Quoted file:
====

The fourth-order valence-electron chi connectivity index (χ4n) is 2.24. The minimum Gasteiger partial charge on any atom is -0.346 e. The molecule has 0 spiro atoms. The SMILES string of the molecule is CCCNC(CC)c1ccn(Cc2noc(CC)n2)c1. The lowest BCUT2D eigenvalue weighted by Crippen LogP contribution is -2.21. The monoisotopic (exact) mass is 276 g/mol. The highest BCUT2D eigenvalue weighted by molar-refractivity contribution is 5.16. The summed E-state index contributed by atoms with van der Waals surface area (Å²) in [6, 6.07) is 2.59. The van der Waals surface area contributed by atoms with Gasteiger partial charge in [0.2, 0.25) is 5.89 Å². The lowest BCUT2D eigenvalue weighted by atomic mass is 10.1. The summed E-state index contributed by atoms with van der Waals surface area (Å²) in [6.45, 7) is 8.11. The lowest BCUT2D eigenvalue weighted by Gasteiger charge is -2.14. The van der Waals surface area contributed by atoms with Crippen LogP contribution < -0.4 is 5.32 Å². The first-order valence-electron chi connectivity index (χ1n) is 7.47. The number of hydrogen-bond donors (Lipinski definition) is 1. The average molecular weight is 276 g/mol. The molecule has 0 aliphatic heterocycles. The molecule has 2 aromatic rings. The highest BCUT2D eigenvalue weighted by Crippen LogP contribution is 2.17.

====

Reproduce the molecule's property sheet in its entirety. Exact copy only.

The fourth-order valence-electron chi connectivity index (χ4n) is 2.24. The minimum Gasteiger partial charge on any atom is -0.346 e. The molecule has 0 spiro atoms. The SMILES string of the molecule is CCCNC(CC)c1ccn(Cc2noc(CC)n2)c1. The lowest BCUT2D eigenvalue weighted by Crippen LogP contribution is -2.21. The monoisotopic (exact) mass is 276 g/mol. The highest BCUT2D eigenvalue weighted by molar-refractivity contribution is 5.16. The summed E-state index contributed by atoms with van der Waals surface area (Å²) in [6, 6.07) is 2.59. The van der Waals surface area contributed by atoms with Gasteiger partial charge in [0.2, 0.25) is 5.89 Å². The lowest BCUT2D eigenvalue weighted by atomic mass is 10.1. The summed E-state index contributed by atoms with van der Waals surface area (Å²) in [6.45, 7) is 8.11. The lowest BCUT2D eigenvalue weighted by Gasteiger charge is -2.14. The van der Waals surface area contributed by atoms with Crippen LogP contribution < -0.4 is 5.32 Å². The first-order valence-electron chi connectivity index (χ1n) is 7.47. The number of hydrogen-bond donors (Lipinski definition) is 1. The average molecular weight is 276 g/mol. The molecule has 0 aliphatic heterocycles. The molecule has 2 aromatic rings. The highest BCUT2D eigenvalue weighted by Crippen LogP contribution is 2.17.